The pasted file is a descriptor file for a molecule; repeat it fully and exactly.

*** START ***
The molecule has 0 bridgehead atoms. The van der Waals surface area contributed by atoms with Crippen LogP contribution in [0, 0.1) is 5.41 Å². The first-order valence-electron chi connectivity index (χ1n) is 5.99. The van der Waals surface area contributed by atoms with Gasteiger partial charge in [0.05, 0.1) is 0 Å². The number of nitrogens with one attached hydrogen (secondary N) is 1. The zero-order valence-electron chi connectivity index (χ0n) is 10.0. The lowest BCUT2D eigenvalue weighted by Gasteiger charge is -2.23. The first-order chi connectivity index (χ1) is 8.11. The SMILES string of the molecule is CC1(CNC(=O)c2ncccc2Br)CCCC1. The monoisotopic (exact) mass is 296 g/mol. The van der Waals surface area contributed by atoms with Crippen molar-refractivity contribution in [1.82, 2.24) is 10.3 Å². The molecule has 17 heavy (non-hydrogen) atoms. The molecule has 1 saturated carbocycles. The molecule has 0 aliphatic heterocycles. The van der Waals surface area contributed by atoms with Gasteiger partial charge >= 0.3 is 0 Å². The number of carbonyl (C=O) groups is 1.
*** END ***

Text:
The molecule has 0 bridgehead atoms. The van der Waals surface area contributed by atoms with Crippen LogP contribution in [0, 0.1) is 5.41 Å². The first-order valence-electron chi connectivity index (χ1n) is 5.99. The van der Waals surface area contributed by atoms with Gasteiger partial charge in [0.05, 0.1) is 0 Å². The number of nitrogens with one attached hydrogen (secondary N) is 1. The zero-order valence-electron chi connectivity index (χ0n) is 10.0. The lowest BCUT2D eigenvalue weighted by Gasteiger charge is -2.23. The first-order chi connectivity index (χ1) is 8.11. The SMILES string of the molecule is CC1(CNC(=O)c2ncccc2Br)CCCC1. The monoisotopic (exact) mass is 296 g/mol. The van der Waals surface area contributed by atoms with Crippen molar-refractivity contribution in [1.82, 2.24) is 10.3 Å². The molecule has 17 heavy (non-hydrogen) atoms. The molecule has 1 saturated carbocycles. The molecule has 0 aliphatic heterocycles. The van der Waals surface area contributed by atoms with Gasteiger partial charge >= 0.3 is 0 Å². The number of carbonyl (C=O) groups is 1.